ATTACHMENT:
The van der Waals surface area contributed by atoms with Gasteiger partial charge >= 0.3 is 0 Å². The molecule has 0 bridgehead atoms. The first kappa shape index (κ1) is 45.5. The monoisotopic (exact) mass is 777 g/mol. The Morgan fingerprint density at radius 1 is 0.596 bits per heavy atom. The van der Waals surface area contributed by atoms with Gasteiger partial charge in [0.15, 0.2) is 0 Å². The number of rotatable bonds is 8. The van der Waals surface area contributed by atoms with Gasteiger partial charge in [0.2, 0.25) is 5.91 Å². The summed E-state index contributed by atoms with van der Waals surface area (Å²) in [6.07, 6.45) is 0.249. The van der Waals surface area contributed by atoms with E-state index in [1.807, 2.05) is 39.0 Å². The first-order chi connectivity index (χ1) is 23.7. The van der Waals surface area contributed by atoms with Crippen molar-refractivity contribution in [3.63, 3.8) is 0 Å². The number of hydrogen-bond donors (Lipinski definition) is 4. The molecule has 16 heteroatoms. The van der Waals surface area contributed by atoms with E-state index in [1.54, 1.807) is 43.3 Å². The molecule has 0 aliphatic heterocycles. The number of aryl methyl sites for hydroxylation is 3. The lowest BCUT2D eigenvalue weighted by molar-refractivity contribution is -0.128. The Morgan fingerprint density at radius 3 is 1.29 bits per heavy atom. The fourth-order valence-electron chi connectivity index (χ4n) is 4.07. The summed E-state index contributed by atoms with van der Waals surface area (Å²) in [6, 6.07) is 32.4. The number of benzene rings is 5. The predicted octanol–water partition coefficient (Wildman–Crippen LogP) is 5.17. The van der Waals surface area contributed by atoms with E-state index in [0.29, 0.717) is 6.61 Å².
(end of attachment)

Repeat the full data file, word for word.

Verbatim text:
The van der Waals surface area contributed by atoms with Gasteiger partial charge >= 0.3 is 0 Å². The molecule has 0 bridgehead atoms. The first kappa shape index (κ1) is 45.5. The monoisotopic (exact) mass is 777 g/mol. The Morgan fingerprint density at radius 1 is 0.596 bits per heavy atom. The van der Waals surface area contributed by atoms with Gasteiger partial charge in [0.15, 0.2) is 0 Å². The number of rotatable bonds is 8. The van der Waals surface area contributed by atoms with Gasteiger partial charge in [0.2, 0.25) is 5.91 Å². The summed E-state index contributed by atoms with van der Waals surface area (Å²) in [6.07, 6.45) is 0.249. The van der Waals surface area contributed by atoms with E-state index in [1.807, 2.05) is 39.0 Å². The first-order chi connectivity index (χ1) is 23.7. The van der Waals surface area contributed by atoms with Crippen molar-refractivity contribution in [3.63, 3.8) is 0 Å². The number of hydrogen-bond donors (Lipinski definition) is 4. The molecule has 16 heteroatoms. The van der Waals surface area contributed by atoms with E-state index in [1.54, 1.807) is 43.3 Å². The molecule has 0 aliphatic heterocycles. The number of aryl methyl sites for hydroxylation is 3. The lowest BCUT2D eigenvalue weighted by molar-refractivity contribution is -0.128. The Morgan fingerprint density at radius 3 is 1.29 bits per heavy atom. The fourth-order valence-electron chi connectivity index (χ4n) is 4.07. The summed E-state index contributed by atoms with van der Waals surface area (Å²) in [6, 6.07) is 32.4. The number of benzene rings is 5. The predicted octanol–water partition coefficient (Wildman–Crippen LogP) is 5.17. The van der Waals surface area contributed by atoms with E-state index in [0.29, 0.717) is 6.61 Å².